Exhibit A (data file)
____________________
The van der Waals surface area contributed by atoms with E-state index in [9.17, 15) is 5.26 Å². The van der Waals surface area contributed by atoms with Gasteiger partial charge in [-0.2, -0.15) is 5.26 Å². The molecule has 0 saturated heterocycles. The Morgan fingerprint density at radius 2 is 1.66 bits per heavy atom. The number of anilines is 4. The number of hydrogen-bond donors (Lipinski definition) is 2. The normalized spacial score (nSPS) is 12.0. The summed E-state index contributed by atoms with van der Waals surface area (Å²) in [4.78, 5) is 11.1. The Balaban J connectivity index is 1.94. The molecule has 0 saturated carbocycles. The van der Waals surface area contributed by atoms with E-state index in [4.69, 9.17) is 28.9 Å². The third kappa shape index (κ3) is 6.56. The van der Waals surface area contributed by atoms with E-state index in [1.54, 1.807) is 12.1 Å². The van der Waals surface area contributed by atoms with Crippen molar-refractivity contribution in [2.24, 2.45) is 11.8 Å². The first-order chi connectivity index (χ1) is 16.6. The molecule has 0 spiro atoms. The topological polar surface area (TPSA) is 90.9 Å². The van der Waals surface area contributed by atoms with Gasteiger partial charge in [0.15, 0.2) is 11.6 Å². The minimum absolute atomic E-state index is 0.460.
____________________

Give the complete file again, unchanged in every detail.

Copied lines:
The van der Waals surface area contributed by atoms with E-state index in [9.17, 15) is 5.26 Å². The van der Waals surface area contributed by atoms with Gasteiger partial charge in [-0.2, -0.15) is 5.26 Å². The molecule has 0 saturated heterocycles. The Morgan fingerprint density at radius 2 is 1.66 bits per heavy atom. The number of anilines is 4. The number of hydrogen-bond donors (Lipinski definition) is 2. The normalized spacial score (nSPS) is 12.0. The summed E-state index contributed by atoms with van der Waals surface area (Å²) in [4.78, 5) is 11.1. The Balaban J connectivity index is 1.94. The molecule has 0 saturated carbocycles. The van der Waals surface area contributed by atoms with E-state index in [4.69, 9.17) is 28.9 Å². The third kappa shape index (κ3) is 6.56. The van der Waals surface area contributed by atoms with E-state index in [1.54, 1.807) is 12.1 Å². The van der Waals surface area contributed by atoms with Crippen molar-refractivity contribution in [2.24, 2.45) is 11.8 Å². The first-order chi connectivity index (χ1) is 16.6. The molecule has 0 spiro atoms. The topological polar surface area (TPSA) is 90.9 Å². The van der Waals surface area contributed by atoms with Gasteiger partial charge in [0.15, 0.2) is 11.6 Å². The minimum absolute atomic E-state index is 0.460.